We Can’t Get Along, But We Can Play Nice When We Discuss

As children many of us were told to play nice, maybe its time for some in Craft beer to get a reminder.

As Craft beer and its culture gains increasing acceptance, we are seeing an increase in social activism aimed at making Craft culture more inclusive for all.

There are more people looking to cast out many of the sins that Craft has and is committing. We see people calling awareness to rampant sexism in beer in increasing numbers, and many breweries are listening. Few would argue that beer labels featuring scantily clad women are not fostering widespread acceptance by the general population. No longer are these sorts of things being given a free pass by those that are offended by them.

An issue that seems to be on the rise lately though is largely played out as one of jest, but closer examination reveals it as way to mask the built in bigotry of those holding the position.

Craft beer drinkers are a diverse lot, with deeply held positions on a multitude of related issues. We’ve all seen tables of drinkers debating the merits of beers, breweries and the ingredients in their beverages at length and likely many of us have been involved in these same discussions. These debates can be everything from entertaining and friendly to dismissive and hostile. Only a fool would think that these sorts of things will disappear, but one can hope that folks will keep things cordial. In our social media age, we have seen many of these debates published for others to read and participate in, and this can be a great thing.  Awareness is raised, people start talking more freely and hopefully meaningful change happens on occasion.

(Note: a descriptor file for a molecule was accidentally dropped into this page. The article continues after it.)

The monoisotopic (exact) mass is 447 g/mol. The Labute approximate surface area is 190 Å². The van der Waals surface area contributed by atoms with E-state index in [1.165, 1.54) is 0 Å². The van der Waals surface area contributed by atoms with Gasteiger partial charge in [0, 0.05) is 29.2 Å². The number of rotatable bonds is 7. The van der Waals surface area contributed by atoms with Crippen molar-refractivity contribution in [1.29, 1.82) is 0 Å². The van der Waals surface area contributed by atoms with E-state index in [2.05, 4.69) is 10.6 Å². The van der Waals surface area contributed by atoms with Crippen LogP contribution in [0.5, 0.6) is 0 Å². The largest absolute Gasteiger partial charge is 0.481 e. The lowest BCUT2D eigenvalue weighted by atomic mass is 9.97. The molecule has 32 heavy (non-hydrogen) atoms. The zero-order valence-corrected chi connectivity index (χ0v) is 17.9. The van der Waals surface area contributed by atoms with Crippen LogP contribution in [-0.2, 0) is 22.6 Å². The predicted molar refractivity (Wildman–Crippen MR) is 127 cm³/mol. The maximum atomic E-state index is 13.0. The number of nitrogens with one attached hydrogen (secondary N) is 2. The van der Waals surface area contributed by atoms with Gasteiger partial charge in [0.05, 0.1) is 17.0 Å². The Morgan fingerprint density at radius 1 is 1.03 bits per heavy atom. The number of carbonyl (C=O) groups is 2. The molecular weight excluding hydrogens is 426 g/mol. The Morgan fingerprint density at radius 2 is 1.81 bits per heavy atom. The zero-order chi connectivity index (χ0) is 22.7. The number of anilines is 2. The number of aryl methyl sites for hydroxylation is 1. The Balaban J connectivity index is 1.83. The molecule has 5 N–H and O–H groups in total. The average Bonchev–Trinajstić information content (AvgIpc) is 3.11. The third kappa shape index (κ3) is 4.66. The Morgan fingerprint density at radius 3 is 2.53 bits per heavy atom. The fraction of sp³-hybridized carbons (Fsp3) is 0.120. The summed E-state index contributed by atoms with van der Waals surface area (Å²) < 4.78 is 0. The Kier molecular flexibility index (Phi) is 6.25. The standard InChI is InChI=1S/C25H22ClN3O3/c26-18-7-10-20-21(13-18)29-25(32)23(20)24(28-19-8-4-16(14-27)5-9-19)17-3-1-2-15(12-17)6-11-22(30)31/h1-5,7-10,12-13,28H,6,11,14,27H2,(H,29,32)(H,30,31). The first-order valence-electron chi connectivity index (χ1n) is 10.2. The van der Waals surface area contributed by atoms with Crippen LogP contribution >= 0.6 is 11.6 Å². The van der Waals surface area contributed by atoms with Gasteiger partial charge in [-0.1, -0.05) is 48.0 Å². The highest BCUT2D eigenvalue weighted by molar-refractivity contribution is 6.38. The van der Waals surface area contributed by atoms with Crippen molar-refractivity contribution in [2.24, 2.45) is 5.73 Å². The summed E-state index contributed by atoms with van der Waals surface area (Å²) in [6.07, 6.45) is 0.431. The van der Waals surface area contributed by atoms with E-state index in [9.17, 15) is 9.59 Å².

I recently had a long chat with a brewer and part of what we discussed was the rise of the intolerance of some within Craft, and their inability to consider views contrary to their own. While the desire to change the weaknesses in Craft is laudable, the increasing intolerance that often goes with it is not much better than the alternative. There is clearly room for a multitude of views, and considering the opinions of others can be a benefit to ones own thinking. Another brewer I spoke to mentioned that he often read opinions that differed from his own, as any view that can anger oneself is certainly worth exploring.

To this end I offer the following thought experiment.

An example of a contentious issue in Craft beer that easily comes to mind for our purpose is the newer trend of the NEIPA (New England India Pale Ale, brewed to be opaque with a richness of fruity hops). Much has been written on the great ‘New England haze’ debate and both sides have arguments that are both good and bad. The debate is far from over, neither side is winning, and the beer keeps on selling.  What should concern folks though is some of the tactics used during these discussions – be they online or in person.

Frequently those that are taking the ‘Pro Haze’ position look to equate the ‘Clear Beer’ argument with the characteristics they ascribe those holding them of having. The ‘Clear Beer’ camp is often seen as older, resistant to change, and unable to understand why and how haze is better. Such a characterization offers no benefit as it does not encapsulate all that hold the position.

Ye olde Ad Hominem (A Latin phrase meaning to argue against one’s character as opposed to arguing against their position) attack arguments are weak and lacking in intellectual honesty.  To attack a person is obviously not the same as attacking their position.  People can be hurt, ideas can’t.

As an old man, I often wonder how it would go if the same methods were employed in reverse. (No I am not advocating for this, rather I am against any attack on an individual) Imagine telling someone that their opinion is not valid because they are young, or a different sex/gender, or due to their position/education. This would never go over well, yet we’ve seen the opposite occur many times.

Debate in beer is age old, and will continue. We should do it better though. Explore the ideas and positions.  Discuss or dismiss them as you may.  But we owe it to others to hear the other side and treat each other well.



Beerideas is a fortysomething father that enjoys well made beverages. He is a homebrewer, educator and child at heart.

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